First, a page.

The handrail on the end is split by the fold down walkway and MU hoses. I haven’t modelled the MU hoses yet. I have the ones I did for my N scale version but they look huge in HO so I’m re-thinking that and I may make them as brass parts that clip in. The center section will be 3D printed and again it’ll be a separate part to protect it when shipping. The corner handrails will be brass and will fix through holes in the center section to ensure a strong and accurate fit.

And that’s it, the HO RT-624 is ready for a test print. I’m planning on printing the early version with the Trainphone because that one will have more things to check. While the test print is in production I’ll update the etched brass parts sheet for the different parts. Most are the same as the DT6-6-2000 but there are differences; I can’t use the same etch as one of the four main handrails is a different shape. In the image below I’ve circled the walkway which is longer, pushing the crank in the handrail further along.

Once the test print arrives, it should be easy to check it fits as I have the Bowser chassis here that I used with my HO DT6-6-2000. It will also get the powered Kadee couplings so it can be tested doing some switching and I’ll share that with you, well as long as it doesn’t continue to be sunny outside!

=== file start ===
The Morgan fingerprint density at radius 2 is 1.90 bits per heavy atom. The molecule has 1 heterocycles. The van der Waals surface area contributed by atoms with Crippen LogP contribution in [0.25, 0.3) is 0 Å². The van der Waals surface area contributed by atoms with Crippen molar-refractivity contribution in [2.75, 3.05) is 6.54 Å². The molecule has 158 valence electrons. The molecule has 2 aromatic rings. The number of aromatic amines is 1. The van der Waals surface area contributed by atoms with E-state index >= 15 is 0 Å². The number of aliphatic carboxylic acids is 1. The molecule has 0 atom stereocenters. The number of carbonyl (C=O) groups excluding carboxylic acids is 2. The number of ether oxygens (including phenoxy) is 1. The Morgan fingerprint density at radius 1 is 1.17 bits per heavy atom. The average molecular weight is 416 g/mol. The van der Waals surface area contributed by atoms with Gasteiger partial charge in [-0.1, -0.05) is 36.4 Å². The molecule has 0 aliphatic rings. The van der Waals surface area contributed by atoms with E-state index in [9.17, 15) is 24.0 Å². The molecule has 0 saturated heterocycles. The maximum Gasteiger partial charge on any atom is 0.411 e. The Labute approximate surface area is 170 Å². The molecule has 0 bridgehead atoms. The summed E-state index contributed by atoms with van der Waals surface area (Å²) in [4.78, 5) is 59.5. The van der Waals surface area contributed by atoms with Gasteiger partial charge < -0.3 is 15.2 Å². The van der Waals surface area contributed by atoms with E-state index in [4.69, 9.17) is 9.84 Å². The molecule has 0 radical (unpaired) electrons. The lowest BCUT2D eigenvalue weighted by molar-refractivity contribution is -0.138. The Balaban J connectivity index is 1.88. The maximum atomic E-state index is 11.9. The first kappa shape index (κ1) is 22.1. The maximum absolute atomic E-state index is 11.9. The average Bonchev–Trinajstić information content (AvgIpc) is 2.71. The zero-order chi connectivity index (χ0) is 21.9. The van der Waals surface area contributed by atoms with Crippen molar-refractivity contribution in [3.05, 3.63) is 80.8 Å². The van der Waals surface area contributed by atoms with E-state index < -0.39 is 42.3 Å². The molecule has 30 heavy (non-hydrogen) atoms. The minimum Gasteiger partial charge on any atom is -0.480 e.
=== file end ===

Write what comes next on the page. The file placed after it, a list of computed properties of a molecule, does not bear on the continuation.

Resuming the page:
A Dummy Knuckle Coupler for OO Gauge – Part 3

Back in July, I shared with the second part in my design of a dummy knuckle coupler for OO gauge rolling stock.  You can find the post here.  Since then the first prints have been through several tests and they performed very well.  In this post I’ll show you the small changes I made to the design and share with you how to get some.

The original design, as shown below, was printed in both Shapeways clear Fine Detail Plastic and the Black Versatile Plastic.  The Black Versatile Plastic turned out to be so good I’ve carried on with only this material.  Not only is it strong, but as it’s already the right color, they’re ready to use.

The original design was for a dummy knuckle coupling which would work with Kadee couplings as well as each other.

The first issue I had with them, albeit a small one, was with the knuckle section.  As the actual knuckle, unlike the Kadee, doesn’t swing, and it tended to grip on tight curves.  I opened the jaws slightly to allow a bit more movement.  This solved the issue.

The second issue was due to height.  As I’ve said in other posts about couplings, despite there being the NEM standard regarding couplings and height, different manufacturers have positioned their coupling pockets at different heights. Some seem to be high and some low, which leads to the situation of an uncoupling, especially on gradients as the rolling stock crosses the transition from flat to inclined.  My first answer was to offer three different types, as shown below; high, standard and low.